The rollout of the Solomon Islands’ $136 million submarine internet cable deal with Australia faces possible delays, after the islands’ prime minister revealed he was unaware of landowner issues.
Landowners will demand compensation over the controversial deal and are threatening to go to court if their government does not meet their terms – threatening the project’s ambitious timetable to have it completed by the end of 2019, SBS reports.
“The foreshore belongs to my tribe, that means there will be monetary transaction involved before consenting to the project,” Vincent Kurilau, chief of the Haubata tribe and the last living trustee of the land and waters, told SBS News.
Mr Kurilau is the trustee of 1,541 hectares below the high-water mark, stretching the length of the capital Honiara’s coast to Henderson International airport. The cable would travel through his tribes’ property if directly brought to shore in the capital.
“I will discuss it with members of the tribe. It is a national project and I always believe in dialogue, but if things go bad then we usually take to court,” he said.
“In Melanesia, land is your identity, land is your survival; when you don’t have land, or land [is] taken away, you are a stranger in your own land.”
The Solomon Islands is one of the last countries in the world not to be connected to a telecoms cable.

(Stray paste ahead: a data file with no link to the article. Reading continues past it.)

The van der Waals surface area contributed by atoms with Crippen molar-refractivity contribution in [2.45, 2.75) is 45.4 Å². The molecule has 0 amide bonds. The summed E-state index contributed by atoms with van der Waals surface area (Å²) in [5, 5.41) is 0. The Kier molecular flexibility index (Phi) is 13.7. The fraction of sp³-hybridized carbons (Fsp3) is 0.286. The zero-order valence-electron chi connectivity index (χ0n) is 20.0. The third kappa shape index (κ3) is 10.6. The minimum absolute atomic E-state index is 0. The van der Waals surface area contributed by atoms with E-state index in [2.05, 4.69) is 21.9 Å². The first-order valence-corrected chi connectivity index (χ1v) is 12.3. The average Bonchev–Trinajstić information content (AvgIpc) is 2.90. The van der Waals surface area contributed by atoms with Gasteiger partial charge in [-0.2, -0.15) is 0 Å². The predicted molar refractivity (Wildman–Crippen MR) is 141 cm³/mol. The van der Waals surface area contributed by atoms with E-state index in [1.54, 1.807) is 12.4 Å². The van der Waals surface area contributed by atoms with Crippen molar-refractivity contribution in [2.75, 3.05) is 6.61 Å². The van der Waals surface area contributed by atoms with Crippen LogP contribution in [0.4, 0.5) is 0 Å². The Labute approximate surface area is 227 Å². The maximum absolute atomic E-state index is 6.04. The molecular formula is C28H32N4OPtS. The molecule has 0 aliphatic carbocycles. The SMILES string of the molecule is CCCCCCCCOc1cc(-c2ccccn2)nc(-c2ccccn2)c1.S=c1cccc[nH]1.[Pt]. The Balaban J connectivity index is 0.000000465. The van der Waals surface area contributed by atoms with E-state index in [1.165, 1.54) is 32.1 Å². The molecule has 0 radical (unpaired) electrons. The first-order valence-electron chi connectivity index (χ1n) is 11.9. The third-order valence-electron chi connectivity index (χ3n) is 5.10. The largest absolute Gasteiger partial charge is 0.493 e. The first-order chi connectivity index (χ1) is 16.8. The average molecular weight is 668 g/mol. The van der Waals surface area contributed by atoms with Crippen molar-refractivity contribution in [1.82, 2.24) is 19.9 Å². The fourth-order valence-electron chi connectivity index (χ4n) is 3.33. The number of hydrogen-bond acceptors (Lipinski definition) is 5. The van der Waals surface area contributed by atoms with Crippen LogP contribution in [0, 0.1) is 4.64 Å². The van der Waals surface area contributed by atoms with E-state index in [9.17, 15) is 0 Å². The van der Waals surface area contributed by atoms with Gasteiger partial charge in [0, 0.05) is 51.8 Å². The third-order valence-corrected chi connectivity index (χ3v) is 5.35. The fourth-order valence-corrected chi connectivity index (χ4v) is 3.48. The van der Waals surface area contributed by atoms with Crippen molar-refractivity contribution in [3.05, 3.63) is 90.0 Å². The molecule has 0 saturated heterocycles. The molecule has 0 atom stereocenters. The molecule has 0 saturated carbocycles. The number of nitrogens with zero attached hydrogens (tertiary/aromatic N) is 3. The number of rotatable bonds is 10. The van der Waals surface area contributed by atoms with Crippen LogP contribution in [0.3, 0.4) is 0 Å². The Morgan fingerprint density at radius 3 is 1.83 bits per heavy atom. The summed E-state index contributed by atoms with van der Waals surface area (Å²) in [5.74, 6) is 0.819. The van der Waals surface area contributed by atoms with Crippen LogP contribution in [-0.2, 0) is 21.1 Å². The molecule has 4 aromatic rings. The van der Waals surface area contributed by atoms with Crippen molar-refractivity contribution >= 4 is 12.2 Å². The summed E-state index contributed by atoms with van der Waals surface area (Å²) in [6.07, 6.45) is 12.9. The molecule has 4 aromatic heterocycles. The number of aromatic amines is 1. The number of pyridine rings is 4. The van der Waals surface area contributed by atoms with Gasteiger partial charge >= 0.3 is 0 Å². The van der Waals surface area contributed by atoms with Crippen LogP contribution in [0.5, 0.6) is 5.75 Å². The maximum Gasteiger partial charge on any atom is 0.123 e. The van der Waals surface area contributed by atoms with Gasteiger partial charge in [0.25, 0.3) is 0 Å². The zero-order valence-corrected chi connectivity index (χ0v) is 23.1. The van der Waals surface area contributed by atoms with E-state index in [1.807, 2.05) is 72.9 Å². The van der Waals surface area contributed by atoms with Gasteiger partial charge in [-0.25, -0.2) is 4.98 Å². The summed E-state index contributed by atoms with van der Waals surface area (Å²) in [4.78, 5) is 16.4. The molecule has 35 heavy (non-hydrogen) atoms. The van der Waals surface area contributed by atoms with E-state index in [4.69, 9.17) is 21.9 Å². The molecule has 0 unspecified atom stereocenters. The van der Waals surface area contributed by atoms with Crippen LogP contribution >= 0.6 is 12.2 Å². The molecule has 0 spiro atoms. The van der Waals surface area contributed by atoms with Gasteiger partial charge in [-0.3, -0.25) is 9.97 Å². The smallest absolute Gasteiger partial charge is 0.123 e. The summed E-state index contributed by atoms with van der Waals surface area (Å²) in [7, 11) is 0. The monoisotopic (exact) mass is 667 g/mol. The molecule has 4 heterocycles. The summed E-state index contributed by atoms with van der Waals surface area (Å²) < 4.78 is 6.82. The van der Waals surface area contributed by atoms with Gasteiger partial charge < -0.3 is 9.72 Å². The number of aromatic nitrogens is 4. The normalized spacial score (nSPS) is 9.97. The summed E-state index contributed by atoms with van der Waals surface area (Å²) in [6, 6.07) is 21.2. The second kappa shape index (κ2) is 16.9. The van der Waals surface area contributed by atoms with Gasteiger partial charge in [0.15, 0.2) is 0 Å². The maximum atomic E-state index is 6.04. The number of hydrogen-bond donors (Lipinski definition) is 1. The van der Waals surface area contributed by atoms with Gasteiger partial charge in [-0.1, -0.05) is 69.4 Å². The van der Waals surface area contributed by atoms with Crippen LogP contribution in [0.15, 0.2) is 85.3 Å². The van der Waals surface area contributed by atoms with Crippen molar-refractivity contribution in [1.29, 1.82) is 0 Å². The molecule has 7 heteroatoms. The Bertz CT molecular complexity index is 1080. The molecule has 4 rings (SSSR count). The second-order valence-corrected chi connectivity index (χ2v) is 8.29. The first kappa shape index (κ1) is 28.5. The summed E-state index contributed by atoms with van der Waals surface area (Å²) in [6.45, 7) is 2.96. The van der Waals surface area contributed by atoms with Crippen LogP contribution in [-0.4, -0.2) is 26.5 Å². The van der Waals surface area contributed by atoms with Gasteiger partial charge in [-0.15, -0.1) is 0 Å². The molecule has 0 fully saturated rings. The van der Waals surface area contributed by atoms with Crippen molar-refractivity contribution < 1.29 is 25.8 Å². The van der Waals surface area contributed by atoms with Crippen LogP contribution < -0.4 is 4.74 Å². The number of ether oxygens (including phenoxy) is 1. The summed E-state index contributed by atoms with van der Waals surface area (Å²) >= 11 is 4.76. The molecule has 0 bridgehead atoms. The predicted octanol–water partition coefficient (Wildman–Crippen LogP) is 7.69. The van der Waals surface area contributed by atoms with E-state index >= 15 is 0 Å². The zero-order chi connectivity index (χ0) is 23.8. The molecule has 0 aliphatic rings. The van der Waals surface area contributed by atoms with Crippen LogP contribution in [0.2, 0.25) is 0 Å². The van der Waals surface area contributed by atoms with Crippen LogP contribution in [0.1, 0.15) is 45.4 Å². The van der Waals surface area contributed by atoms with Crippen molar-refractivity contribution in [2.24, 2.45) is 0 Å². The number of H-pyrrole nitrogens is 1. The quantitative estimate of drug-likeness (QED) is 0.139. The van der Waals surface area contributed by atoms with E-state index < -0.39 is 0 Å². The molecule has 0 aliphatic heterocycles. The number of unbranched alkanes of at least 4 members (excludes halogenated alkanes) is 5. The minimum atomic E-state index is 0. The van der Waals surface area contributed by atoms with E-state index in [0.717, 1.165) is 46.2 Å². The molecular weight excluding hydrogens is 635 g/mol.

The deal with Australia was signed by Prime Minister Malcolm Turnbull and his Solomon Islands counterpart Rick Houenipwela on his first official visit to Canberra almost two weeks ago, and was hailed as the “best value” deal amid pomp and ceremony.
Mr Houenipwela told SBS News he expected the deal to go ahead and to be completed on time.
“I think the advantages we expect from the cable are going to be quite huge,” the former senior World Bank advisor said.
But, he said, he was unaware of landowner expectations for compensation, or of any economic impact assessments conducted on the project, or of a rival Vanuatu cable planned from Honiara to Port Vila, connecting to Sydney, that is already under license.
“I’m not very familiar with land issues on the ground,” Mr Houenipwela said.
“The [Solomon Islands] company is dealing with that and the last time I had an update, more than a month ago, the company said we are on track.”